They dismounted their striders. Ilsa took her staff with her. She patted Hailek’s flank once she dropped to the ground. Flanked by guards, they walked toward the citadel. The Red Lector’s encamped forces surrounded them. Clusters of troops surrounded small fires.

Up close the people of Ayoch could have been Dalites. In the gathering gloom, they could also have been monsters. Ilsa knew all soldiers had that ability. All people contended with sides both good and evil.

Even so, Ayoch’s imperialism made these soldiers, sheltering from the cold breeze, tending fires, cooking food, the enemies of Unification. The monarchs of Ayoch seemed to love their new lands more than their subjects. Ilsa set her jaw as she walked past fire pits where most of the soldiers didn’t even seem to notice her and Blue and the people around them. Their group moves slowly, with Palend and Sevett in the lead, flanked by Dalite guards.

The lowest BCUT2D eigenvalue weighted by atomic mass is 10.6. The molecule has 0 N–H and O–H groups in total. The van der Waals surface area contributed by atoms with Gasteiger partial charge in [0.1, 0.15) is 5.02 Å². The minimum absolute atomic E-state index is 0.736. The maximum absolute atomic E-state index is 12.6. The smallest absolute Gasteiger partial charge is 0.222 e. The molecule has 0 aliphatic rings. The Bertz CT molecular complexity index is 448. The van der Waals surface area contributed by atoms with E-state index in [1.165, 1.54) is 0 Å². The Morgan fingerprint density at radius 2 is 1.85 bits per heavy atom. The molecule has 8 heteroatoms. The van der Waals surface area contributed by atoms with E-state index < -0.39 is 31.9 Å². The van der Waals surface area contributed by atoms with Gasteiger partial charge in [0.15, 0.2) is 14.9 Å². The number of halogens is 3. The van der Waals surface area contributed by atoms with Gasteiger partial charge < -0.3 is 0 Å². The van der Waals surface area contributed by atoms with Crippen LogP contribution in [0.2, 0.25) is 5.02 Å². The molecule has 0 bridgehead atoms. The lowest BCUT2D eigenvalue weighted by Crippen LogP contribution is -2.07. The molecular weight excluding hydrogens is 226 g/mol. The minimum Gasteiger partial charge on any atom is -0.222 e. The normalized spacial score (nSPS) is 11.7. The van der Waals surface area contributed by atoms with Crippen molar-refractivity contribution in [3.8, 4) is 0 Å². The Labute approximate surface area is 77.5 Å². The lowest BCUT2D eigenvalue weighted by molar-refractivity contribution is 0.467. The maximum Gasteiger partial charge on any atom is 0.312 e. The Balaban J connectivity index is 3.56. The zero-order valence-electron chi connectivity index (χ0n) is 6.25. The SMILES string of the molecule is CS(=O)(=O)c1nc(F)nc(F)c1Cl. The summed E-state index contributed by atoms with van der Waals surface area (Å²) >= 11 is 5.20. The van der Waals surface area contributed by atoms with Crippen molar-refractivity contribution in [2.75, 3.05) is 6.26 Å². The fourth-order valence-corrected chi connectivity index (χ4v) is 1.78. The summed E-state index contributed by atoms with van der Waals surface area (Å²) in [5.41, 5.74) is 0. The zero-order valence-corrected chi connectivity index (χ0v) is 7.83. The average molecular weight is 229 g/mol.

She had never been in a war this personal before, a war like the one that had destroyed her family.

They reached the fire pit closest to the center-most tent, a tent that bore the unmistakable insignia of Red Lector’s rank and a brightly illuminated script in High Ayochian on a pole by the entrance. Two guards, both big men with rifles propped to their shoulders, stood beside the banner pole. One of them, a whole head taller than the other, raised a gloved hand in motion to halt Sevett.

“Commander.” The giant guard’s gaze shifted to Ilsa, then to Blue. “Who are your guests?”